David Hensley, Director of the John Pappajohn Entrepreneurial Center was the speaker on Feb. 28.
Visitors and Guests
David Hensley-- Speaker
Khushi Kapoor-- Guest of Nancy Pacha
Ethan Seylar-- Guest of Nancy Pacha
Phil Peterson (incoming President) presided for Deb Dunkhase, President.
Members expressed sympathies to Dick Huber and Liz Nichols, who both lost their mothers recently.  We were glad to see Tom Novak was present at the meeting after the loss of his wife, Louise.
Nan Mercier handed out fliers about the Shelter House Book Sale that will take place at the Johnson County Fair Grounds, Building C March 25-26. Donations will be received until March 19th.  No magazines, please. Volunteers are needed to sort books and to set up before the sale starts.
Nancy Pacha introduced two Interact students who talked about a fundraiser the Iowa City Interacts will carry out on March 26 at the Coralville Center for the Arts as a benefit for IA MOST.  Tickets are $10 each and includes supper to be held during the program intermission.  The Interact clubs are also cooperating in an elementary book drive to be distributed to the elementary schools in town.
Rotarians in the News: It was mentioned that there was a nice article in The Press Citizen on University Camera, owned by our member Roger Christian.
Deb Galbraith said she heard from a friend from France who would like to her two children exchange with some Iowa City children for two weeks this summer.  Talk to Deb if you are interested.
The speaker started by saying that this year is the 20th anniversary of the John Pappajohn’s Entrepreneurial Center. David Hensley has worked there from the beginning.  The entrepreneurial program at UI is the largest in Iowa and is the leader nationwide. Their purpose is to help young adults and others who are interested in starting a business to develop their dreams. The business world has changed, he said, in the sense that entrepreneurs have to be productive quickly. The Center trains students in every field of study in one group, which makes for unique situations.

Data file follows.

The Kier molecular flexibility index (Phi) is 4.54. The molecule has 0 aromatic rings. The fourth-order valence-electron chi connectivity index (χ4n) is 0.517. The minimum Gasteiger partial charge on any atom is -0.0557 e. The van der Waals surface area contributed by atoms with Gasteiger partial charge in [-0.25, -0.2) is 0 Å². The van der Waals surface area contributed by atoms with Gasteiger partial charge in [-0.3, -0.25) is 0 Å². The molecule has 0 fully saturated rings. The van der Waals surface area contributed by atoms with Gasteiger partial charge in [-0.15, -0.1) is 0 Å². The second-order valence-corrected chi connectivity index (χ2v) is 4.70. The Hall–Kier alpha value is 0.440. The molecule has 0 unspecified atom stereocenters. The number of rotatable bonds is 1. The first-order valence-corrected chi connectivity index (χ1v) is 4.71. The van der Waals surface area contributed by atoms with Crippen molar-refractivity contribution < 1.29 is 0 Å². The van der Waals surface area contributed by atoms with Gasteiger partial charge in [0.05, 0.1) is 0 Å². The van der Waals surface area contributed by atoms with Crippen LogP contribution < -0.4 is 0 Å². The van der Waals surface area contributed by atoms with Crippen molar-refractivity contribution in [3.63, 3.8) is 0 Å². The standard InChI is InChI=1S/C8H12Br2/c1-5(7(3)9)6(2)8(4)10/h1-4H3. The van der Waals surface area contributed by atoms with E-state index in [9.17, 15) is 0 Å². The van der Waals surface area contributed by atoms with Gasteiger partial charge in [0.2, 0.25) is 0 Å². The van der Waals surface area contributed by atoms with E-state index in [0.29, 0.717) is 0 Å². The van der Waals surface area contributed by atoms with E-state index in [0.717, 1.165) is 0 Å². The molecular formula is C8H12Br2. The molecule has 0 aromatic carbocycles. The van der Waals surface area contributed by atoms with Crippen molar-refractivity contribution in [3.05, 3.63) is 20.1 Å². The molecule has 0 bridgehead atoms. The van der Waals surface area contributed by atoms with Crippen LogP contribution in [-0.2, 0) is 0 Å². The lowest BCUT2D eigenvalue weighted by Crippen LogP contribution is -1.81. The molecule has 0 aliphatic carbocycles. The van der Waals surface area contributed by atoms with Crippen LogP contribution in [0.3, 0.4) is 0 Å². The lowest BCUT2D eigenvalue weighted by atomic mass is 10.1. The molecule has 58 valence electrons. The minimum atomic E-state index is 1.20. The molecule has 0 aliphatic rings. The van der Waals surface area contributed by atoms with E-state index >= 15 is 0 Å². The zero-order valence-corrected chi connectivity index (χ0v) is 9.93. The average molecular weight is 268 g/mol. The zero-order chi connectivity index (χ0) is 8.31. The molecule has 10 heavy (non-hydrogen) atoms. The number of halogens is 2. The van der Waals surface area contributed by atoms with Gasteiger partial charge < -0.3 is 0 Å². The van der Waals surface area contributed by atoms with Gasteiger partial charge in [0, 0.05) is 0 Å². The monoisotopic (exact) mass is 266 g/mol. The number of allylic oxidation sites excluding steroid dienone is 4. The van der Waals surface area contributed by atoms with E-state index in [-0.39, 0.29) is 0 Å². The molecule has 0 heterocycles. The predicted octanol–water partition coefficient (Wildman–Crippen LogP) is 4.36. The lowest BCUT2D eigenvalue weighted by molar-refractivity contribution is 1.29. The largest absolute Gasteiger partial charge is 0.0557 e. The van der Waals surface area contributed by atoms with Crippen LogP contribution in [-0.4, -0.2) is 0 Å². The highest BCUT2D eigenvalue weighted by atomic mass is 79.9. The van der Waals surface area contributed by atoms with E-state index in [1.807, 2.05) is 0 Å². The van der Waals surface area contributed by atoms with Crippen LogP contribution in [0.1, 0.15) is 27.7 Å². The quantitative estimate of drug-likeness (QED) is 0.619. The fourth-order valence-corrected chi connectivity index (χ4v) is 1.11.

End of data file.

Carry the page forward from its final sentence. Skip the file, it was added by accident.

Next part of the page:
The Center started with 200 students, now there are 4,000. They need more classrooms.  While the school teaches theory, it concentrates on how theory applies in the real world.
For example, in the Iowa Medical Innovation Program, the entrepreneurial center goes directly to the Medical School to find problems to solve.  Another program is an immersion week which features CEOs of area companies.  The center has developed student "incubators" in order to foster the success of start-ups among the student community.
The Speaker mentioned several success stories. Even during 2008-10 one student developed a successful solution to mixing chemotherapy drugs for patients and was able to raise $30 million toward a solution. Another student has been successful with a telepharmacy program to assist rural patients with receiving their prescription drugs. Another student has become a successful consultant to women entrepreneurs and has one of the most successful podcasts in the country.  Another project helped to streamline the organ donation process, and another solved the problem of piglets being trampled in their pens by larger hogs.  The Entrepreneurial Center wants to provide each person in Iowa with an opportunity to reach their entrepreneurial dreams.
Business people can help by serving as mentors, competition judges, guest speakers, and sponsors for competitions, among others.  To help, contact Phil Jordan or David Hensley.